The Australian ban on issuing documentation to allow same-sex couples to marry overseas remains in force, despite a positive recommendation from the Senate in 2009.
Speaking to the Australian newspaper Star Observer, the national convener for Australian Marriage Equality (AME) Alex Greenwich said the ban was “mean spirited” and that pro-marriage equality advocates would be fighting it in the courts. “Despite a positive recommendation from the Senate inquiry, no action has been taken and the situation continues to grow worse as more countries have allowed same-sex couples to marry in the meantime,” Mr Greenwich said.
He also spoke of his disappointment over prime minister Julia Gillard’s failure to address the issue: “This is something that Julia Gillard could give the GLBT community while debate is postponed to the ALP national conference. If she wants to take action she can overturn the current policy on issuing documents and follow that Senate inquiry recommendation.”
The Star Observer also reported that a spokesman for the Department of Foreign Affairs and Trade (DFAT) told them that Australia’s Marriage Act was the real barrier to providing documentation for same-sex couples. “It is not DFAT policy, but Australian law, which only permits the Department of Foreign Affairs and Trade or an Australian Embassy overseas to issue a Certificate of No Impediment to Marriage if the proposed marriage is to be recognised as valid under Australian law,” the spokesman said. “The Commonwealth Marriage Act 1961 defines marriage as being between a man and a woman. Under the Marriage Act, a same-sex union solemnised in a foreign country is not recognised as a marriage.”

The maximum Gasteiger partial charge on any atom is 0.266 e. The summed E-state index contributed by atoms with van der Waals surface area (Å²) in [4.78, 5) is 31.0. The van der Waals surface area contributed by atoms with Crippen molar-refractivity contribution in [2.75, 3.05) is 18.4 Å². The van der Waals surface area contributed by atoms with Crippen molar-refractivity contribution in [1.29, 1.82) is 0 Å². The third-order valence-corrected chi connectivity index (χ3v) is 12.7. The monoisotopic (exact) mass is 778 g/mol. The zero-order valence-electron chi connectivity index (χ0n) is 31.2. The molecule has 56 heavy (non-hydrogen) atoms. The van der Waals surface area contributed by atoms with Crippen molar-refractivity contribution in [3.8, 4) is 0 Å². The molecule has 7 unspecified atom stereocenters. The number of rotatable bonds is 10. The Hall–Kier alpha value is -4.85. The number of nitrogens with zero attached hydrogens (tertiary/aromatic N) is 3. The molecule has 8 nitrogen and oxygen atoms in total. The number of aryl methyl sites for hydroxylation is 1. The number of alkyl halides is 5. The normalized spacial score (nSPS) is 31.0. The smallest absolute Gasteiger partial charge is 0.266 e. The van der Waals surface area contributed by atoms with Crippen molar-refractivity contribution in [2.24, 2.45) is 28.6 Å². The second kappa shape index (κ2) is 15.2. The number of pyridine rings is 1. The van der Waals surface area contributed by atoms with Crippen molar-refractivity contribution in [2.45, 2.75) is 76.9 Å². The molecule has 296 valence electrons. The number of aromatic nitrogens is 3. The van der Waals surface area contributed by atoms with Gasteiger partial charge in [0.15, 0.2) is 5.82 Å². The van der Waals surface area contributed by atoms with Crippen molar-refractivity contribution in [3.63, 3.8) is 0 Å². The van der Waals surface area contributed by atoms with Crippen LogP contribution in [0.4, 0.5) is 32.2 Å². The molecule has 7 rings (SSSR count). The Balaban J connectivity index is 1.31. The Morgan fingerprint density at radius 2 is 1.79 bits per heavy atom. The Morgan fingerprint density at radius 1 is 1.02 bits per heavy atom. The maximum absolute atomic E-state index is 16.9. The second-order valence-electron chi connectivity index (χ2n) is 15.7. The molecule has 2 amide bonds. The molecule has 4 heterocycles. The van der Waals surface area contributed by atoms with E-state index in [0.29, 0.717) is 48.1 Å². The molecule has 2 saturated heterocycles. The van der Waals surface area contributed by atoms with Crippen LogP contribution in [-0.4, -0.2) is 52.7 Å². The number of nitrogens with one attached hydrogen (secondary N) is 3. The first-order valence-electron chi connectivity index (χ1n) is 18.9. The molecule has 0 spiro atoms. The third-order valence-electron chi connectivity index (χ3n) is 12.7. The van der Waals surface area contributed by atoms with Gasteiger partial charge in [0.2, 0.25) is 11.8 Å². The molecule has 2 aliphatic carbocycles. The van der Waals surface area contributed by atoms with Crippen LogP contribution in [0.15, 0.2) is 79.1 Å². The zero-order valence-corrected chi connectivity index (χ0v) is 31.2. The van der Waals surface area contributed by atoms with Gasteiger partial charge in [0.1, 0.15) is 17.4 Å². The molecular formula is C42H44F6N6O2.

Ms Gillard has herself previously stated her belief that marriage should be between a man and a woman. She recently played down rumours that rebel backbench Labour MPs were keen to support a Green Party bill that would give the Federal Parliament powers to override territory laws, meaning gay marriages could potentially take place in the Australian territories. Subsequently however, a group of MPs told ABC news that the implications of the bill were not fully outlined, and that they suspected it was a deliberate “stitch up” by the Labor left and Greens MPs, who do support gay marriage.